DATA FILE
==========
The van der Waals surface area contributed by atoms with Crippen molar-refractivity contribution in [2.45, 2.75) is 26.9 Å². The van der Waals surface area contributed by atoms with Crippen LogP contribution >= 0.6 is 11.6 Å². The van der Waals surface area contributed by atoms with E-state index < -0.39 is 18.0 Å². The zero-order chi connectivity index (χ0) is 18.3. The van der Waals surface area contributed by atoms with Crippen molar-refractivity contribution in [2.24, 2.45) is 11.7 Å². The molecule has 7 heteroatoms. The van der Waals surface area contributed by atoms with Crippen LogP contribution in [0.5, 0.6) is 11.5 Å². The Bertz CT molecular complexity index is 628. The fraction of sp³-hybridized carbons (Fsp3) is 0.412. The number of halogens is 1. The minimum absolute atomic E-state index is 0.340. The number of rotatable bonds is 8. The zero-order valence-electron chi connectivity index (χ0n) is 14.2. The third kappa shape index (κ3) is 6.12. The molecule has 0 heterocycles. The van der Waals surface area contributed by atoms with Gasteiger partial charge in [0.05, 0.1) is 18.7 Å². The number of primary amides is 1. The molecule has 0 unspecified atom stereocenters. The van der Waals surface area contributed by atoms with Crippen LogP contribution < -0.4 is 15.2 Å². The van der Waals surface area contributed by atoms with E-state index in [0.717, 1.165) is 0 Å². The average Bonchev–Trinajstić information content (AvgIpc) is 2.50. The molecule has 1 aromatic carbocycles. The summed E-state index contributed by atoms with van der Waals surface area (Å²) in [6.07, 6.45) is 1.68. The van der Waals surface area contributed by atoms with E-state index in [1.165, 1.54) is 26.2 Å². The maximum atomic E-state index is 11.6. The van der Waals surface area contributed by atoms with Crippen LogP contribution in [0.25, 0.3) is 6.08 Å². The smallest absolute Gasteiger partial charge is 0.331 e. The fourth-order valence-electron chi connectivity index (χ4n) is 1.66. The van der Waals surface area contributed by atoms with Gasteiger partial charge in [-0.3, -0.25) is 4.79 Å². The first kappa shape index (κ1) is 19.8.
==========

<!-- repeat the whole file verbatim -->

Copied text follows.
The van der Waals surface area contributed by atoms with Crippen molar-refractivity contribution in [2.45, 2.75) is 26.9 Å². The van der Waals surface area contributed by atoms with Crippen LogP contribution >= 0.6 is 11.6 Å². The van der Waals surface area contributed by atoms with E-state index < -0.39 is 18.0 Å². The zero-order chi connectivity index (χ0) is 18.3. The van der Waals surface area contributed by atoms with Crippen molar-refractivity contribution in [2.24, 2.45) is 11.7 Å². The molecule has 7 heteroatoms. The van der Waals surface area contributed by atoms with Crippen LogP contribution in [0.5, 0.6) is 11.5 Å². The Bertz CT molecular complexity index is 628. The fraction of sp³-hybridized carbons (Fsp3) is 0.412. The number of halogens is 1. The minimum absolute atomic E-state index is 0.340. The number of rotatable bonds is 8. The zero-order valence-electron chi connectivity index (χ0n) is 14.2. The third kappa shape index (κ3) is 6.12. The molecule has 0 heterocycles. The van der Waals surface area contributed by atoms with Gasteiger partial charge in [0.05, 0.1) is 18.7 Å². The number of primary amides is 1. The molecule has 0 unspecified atom stereocenters. The van der Waals surface area contributed by atoms with Crippen LogP contribution < -0.4 is 15.2 Å². The van der Waals surface area contributed by atoms with E-state index in [0.717, 1.165) is 0 Å². The average Bonchev–Trinajstić information content (AvgIpc) is 2.50. The molecule has 1 aromatic carbocycles. The summed E-state index contributed by atoms with van der Waals surface area (Å²) in [6.07, 6.45) is 1.68. The van der Waals surface area contributed by atoms with E-state index in [1.165, 1.54) is 26.2 Å². The maximum atomic E-state index is 11.6. The van der Waals surface area contributed by atoms with Crippen LogP contribution in [0.25, 0.3) is 6.08 Å². The smallest absolute Gasteiger partial charge is 0.331 e. The fourth-order valence-electron chi connectivity index (χ4n) is 1.66. The van der Waals surface area contributed by atoms with Gasteiger partial charge in [-0.3, -0.25) is 4.79 Å². The first kappa shape index (κ1) is 19.8.